• Aaron Daffern

Take CHARGE of the Classroom #15: Planning


This is post #15 in a 20-post series designed to disrupt outdated behavior management models and help you create the classroom culture of your dreams. This post contains excerpts from my book Take CHARGE of the Classroom.


A teacher’s level of preparation has a direct inverse relationship with the amount of misbehavior in the classroom.


Often when teachers complain about the behavior issues they face on a daily basis, they don’t take time to examine their ownership of the problem. When there is downtime in the classroom due to disorganization and lack of preparation, that flows right back to the teacher. If you want to minimize the behavior problems you face on a daily basis, a good starting point would be to consistently have your materials ready.


Before you leave each day, take five or ten minutes to look over your plans for the next day. Yes, it’s 4:00 and you want to leave. However, an ounce of prevention is worth a pound of cure. Make sure you have enough copies, your materials and assignments are organized and either obvious or labeled, and your lesson plans are visible in a prominent location.


More than simply laying out your materials ahead of time, teachers that want to take charge of their classrooms must also take time to learn the lesson material diligently. It is alright to reference the teacher’s manual on occasion, especially when teaching something new for the first time, but it should never be used as a crutch or a long-term solution. Not being confident in the content signals to students that what is being discussed or taught is not that important.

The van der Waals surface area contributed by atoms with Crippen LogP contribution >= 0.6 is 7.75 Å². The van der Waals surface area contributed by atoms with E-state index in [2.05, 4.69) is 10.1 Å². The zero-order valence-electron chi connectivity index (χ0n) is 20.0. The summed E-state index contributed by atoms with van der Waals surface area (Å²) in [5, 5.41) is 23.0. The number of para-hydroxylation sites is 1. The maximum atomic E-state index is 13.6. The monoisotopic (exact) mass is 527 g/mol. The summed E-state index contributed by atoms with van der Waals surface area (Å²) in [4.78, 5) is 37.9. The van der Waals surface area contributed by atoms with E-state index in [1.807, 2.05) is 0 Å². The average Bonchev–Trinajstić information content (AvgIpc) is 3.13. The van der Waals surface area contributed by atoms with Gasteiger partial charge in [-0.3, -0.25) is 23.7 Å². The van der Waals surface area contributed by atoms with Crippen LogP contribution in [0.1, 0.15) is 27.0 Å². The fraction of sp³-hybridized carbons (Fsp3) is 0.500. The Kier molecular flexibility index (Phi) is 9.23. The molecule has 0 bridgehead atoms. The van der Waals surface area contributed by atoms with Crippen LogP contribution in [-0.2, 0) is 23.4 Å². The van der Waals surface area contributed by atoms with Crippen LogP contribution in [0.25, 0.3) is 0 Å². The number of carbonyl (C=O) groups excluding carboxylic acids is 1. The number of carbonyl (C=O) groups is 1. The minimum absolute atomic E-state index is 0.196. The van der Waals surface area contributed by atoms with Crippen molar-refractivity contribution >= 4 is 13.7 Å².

The easiest way to think about lesson preparation in this light is that of a performance. You are the main act and you have a captive audience that will either cheer you on or start throwing things if you bomb. You would never go on stage without memorizing your lines or rehearsing thoroughly. Why would you teach a lesson with any less preparation?


What can you do tomorrow?

Get ready. Commit to focusing on preparation for the next few days and note how it impacts your students. Make sure your materials are set out the day before and go over the lesson to become familiar with the key ideas.


Be a star. Treat instruction as a part in a stage play in which you perform your role for (and with) the students. Be sure of your content and the key moves of each lesson so you can execute them comfortably and adapt mid-lesson as needed.


What does this look like in the classroom?

Classroom tasks are well-planned, as evidenced by:


· Necessary supplies being readily accessible to students who are comfortable using them;


· Materials (e.g., manipulatives, activity cards, handouts) being prepared in advance; and


· The teacher giving directions effortlessly with minimal errors.